Chandra Sparks Splond is an editor, speaker and award-winning author and blogger. She is the owner of West End Publishing, LLC., and was the consulting editor for Arabesque romance at Kensington Publishing. She has also edited for Random House, Moody Publishers, Kimani Press, and Hyperion, as well as several New York Times, USA Today and Essence bestselling authors. She was a copy editor for Good Housekeeping, Newsday and The Morning Call, and has written for Black and Married with Kids, Brides Noir, Weddingpages, and Romantic Times. Visit her at www.chandrasparkssplond.com or on: Facebook – https://www.facebook.com/bookofsplond; Twitter: https://twitter.com/cssplond and Instagram: https://www.instagram.com/chandrasparkssplond/.
By Stacy Hawkins Adams
“Don’t Make Assumptions.” I appreciate this one of Don Miguel Ruiz’s tenets from his book The Four Agreements in particular because it reminds us to give grace to others due to our own blind spots.
There’s no way we can fully know what someone else is going through or has gone through – especially by watching their social media “commercials.”
There’s no way to know the complete behind-the-scenes experiences that have motivated others’ next steps or perhaps left them stuck – unless we both ask with an open heart (when appropriate) and listen with unfiltered ears (always).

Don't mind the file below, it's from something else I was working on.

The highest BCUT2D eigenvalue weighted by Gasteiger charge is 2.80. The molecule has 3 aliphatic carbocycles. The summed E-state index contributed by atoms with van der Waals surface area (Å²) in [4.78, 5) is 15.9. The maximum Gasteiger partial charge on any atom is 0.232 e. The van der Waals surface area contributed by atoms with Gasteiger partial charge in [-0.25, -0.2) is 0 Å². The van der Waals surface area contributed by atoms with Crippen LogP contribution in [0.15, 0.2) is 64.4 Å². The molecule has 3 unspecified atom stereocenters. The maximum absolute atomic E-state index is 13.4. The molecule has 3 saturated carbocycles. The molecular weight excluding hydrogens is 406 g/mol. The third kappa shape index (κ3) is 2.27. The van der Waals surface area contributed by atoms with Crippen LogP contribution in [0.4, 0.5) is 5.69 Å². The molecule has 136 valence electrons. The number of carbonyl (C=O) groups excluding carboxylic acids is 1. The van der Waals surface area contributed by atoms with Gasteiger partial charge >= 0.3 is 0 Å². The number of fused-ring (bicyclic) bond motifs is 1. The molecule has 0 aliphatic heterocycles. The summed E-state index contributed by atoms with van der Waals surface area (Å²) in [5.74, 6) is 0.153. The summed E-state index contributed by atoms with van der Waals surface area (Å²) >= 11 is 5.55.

Until we can truly see and value others, we’ll always assume what “should” or “could” be their reality and/or their responses. But what good does this kind of judgment yield?
So consider this agreement a practice worth pursuing, in the spirit of elevating relationships of all kinds.
Ask instead of assuming you know their truths and speak up instead of assuming they “should” know yours.
Pause instead of pointing fingers; reflect instead of rejecting. Know that unless you’ve walked the very path they’re trodding, you really know very little – and vice versa!
Extend grace as you’re also seeking it. Hold at the forefront of your mind that each day and each personal encounter should begin and end the same – with love as the central force.
By Stacy Hawkins Adams
By Stacy Hawkins Adams
I haven’t turned on my creative fiction juices in a while, because although I absolutely love manufacturing interesting characters and breathing life into them, I also have a deep love for nonfiction writing. Over the past year or so, I’ve focused my attention there.
I recently entered my 10th year of penning a parenting column for a daily newspaper in Richmond, Virginia; I launched this inspirational blog a few moths ago, and I occasionally write commentary for the Huffington Post.
Beyond those outlets, my “day job” of serving as Director of Communications for a private school in my community affords me an opportunity to do all kinds of writing – from marketing and advertising copy to social media posts to letters and other messaging that share the “how” and “why” of this school and its mission to produce service-minded leaders who make a difference locally and around the globe. All of this excites me.